The search for ultra-high energy neutrinos is more than half a century old. While the hunt for these neutrinos has led to major leaps in neutrino physics, including the detection of astrophysical neutrinos, neutrinos at the EeV energy scale remain undetected. Proposed strategies for the future have mostly been focused on direct detection of the first neutrino interaction, or the decay shower of the resulting charged particle. Here we present an analysis that uses, for the first time, an indirect detection strategy for EeV neutrinos. We focus on tau neutrinos that have traversed Earth, and show that they reach the IceCube detector, unabsorbed, at energies greater than 100 TeV for most trajectories. This opens up the search for ultra-high energy neutrinos to the entire sky. We use ten years of IceCube data to perform an analysis that looks for secondary neutrinos in the northern sky, and highlight the promise such a strategy can have in the next generation of experiments when combined with direct detection techniques.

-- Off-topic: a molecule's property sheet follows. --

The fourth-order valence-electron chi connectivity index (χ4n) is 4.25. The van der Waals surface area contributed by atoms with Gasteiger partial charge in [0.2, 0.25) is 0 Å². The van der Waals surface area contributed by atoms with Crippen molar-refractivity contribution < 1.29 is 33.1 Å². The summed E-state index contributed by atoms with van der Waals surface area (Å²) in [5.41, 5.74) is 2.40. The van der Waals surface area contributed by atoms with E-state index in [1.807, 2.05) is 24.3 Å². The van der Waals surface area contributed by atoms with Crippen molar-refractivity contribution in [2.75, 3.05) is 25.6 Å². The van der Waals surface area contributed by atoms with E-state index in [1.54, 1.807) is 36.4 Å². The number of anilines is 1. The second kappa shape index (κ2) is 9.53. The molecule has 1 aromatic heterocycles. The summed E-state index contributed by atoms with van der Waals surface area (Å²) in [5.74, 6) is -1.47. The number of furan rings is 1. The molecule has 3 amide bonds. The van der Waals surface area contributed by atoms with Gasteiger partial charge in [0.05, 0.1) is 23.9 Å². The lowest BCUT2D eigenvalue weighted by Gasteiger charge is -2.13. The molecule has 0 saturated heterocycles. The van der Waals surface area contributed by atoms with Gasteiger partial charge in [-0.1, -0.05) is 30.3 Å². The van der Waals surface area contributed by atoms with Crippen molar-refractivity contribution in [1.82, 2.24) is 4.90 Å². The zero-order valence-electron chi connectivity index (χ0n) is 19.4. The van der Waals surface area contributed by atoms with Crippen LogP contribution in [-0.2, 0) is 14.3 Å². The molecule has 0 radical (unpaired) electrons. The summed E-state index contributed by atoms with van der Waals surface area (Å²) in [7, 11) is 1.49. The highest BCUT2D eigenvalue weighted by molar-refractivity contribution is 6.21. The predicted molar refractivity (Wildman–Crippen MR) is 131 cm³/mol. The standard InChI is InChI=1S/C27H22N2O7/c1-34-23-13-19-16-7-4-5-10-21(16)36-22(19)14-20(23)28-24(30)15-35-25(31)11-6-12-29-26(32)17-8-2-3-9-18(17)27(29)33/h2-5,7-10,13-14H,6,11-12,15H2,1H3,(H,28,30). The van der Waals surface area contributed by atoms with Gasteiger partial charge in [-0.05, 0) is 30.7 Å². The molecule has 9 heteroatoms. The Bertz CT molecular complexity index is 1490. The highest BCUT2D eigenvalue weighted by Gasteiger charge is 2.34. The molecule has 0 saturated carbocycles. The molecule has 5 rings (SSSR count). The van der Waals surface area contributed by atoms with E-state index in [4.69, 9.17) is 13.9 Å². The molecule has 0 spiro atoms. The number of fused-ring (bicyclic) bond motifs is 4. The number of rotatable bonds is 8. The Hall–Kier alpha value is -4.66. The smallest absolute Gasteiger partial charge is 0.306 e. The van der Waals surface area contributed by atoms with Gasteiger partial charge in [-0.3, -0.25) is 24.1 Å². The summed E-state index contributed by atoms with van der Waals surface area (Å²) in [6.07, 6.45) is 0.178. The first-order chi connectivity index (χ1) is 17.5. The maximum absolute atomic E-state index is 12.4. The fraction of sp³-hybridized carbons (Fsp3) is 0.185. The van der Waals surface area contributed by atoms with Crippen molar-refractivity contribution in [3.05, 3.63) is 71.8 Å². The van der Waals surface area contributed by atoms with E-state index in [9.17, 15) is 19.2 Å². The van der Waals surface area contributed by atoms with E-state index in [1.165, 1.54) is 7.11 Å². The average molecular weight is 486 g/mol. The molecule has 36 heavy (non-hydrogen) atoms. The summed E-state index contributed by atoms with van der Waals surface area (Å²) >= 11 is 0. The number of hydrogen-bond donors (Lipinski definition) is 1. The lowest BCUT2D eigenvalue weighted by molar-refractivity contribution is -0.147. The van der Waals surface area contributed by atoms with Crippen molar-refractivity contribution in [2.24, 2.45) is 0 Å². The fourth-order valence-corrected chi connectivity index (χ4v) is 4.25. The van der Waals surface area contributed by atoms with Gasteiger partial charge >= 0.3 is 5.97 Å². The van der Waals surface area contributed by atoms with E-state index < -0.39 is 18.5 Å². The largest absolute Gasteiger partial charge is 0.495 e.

EeV; neutrinos; GZK; UHE; ultra-high energy